Improving the resistance of crops to combined climatic stresses

Improving the resistance of crops to combined climatic stresses
Credit: Jaume I University of Castellón

The Ecophysiology and Biotechnology Group of the Jaume I University of Castellón has studied the essential mechanisms to obtain plants of agronomic interest with greater capacity to face high temperatures, high solar irradiation, drought or pollution.

A study carried out by the group has laid the foundations for achieving crops that are more resistant to combined climatic stresses. The conclusions of this study have recently been published in the journal Physiologia Plantarum.The recent studies show that an increase in the concentration and an early response of the abscisic acid and jasmonic acid hormones, the induction of certain families of genes and the accumulation of proteins that protect against high temperatures such as the Heat Shock Proteins (HSPs), can be decisive factors to determine the success of the to tolerate adverse environmental situations in hot climates.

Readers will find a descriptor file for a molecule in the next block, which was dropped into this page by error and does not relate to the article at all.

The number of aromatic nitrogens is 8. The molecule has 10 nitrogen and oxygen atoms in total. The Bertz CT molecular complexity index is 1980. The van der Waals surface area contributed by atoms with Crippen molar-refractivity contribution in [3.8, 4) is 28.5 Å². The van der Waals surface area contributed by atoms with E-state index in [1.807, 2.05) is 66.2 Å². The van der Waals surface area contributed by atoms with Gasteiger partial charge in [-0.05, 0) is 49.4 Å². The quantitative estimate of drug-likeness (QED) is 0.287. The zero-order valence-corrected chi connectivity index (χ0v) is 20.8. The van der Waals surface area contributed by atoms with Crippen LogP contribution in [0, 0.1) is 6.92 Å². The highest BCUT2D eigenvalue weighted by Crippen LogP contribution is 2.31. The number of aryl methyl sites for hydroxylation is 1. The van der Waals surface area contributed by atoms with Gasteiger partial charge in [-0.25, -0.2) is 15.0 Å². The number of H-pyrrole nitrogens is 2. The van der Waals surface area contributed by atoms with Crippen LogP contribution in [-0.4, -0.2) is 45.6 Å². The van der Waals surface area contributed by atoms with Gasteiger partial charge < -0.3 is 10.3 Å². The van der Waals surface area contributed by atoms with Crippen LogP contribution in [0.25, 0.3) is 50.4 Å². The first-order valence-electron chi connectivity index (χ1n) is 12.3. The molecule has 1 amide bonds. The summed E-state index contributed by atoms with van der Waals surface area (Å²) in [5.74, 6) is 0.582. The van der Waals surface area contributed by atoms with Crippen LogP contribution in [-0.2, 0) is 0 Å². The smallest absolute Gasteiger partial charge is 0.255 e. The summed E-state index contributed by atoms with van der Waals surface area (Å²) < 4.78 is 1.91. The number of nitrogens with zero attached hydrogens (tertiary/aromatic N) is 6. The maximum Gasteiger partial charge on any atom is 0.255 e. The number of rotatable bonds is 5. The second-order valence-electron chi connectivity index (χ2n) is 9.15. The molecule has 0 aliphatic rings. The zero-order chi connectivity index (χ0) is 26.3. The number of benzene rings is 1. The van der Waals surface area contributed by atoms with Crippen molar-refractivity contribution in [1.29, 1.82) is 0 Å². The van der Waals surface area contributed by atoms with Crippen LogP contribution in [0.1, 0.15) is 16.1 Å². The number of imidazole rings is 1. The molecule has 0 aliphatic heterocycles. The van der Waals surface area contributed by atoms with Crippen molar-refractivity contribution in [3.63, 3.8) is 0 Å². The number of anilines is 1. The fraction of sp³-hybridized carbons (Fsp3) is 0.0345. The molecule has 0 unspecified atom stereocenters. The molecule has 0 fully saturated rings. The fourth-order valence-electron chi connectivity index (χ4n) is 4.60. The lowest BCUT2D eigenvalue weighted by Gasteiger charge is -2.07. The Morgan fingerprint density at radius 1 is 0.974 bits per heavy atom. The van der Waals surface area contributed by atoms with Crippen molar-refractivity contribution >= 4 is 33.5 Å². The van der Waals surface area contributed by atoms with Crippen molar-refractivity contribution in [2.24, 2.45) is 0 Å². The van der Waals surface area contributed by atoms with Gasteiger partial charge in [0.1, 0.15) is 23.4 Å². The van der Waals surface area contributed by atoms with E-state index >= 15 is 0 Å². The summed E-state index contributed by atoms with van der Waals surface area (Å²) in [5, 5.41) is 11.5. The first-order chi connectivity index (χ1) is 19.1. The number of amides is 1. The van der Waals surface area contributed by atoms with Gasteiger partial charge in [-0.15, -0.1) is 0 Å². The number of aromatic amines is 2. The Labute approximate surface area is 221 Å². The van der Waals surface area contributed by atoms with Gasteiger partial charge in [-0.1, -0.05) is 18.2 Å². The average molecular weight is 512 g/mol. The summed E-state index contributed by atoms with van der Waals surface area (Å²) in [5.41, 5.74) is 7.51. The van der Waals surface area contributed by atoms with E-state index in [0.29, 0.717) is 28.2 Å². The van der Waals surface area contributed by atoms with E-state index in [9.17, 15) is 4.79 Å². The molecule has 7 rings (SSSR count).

The authors of the study say that is a severe threat for global agricultural production. An increase in the average temperature of the planet, along with a higher frequency of extreme climatic phenomena and the loss of agricultural land will compromise the production of food in the near future. "In light of this possible scenario, developing new crop varieties that can acclimatize to these which often affect plants is essential, thus being able to increase future agricultural production and ensure the food supply for the global population," they conclude.

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More information: Damián Balfagón et al. High temperatures modify plant responses to abiotic stress conditions, Physiologia Plantarum (2020). DOI: 10.1111/ppl.13151
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Citation: Improving the resistance of crops to combined climatic stresses (2020, September 14) retrieved 20 October 2020 from
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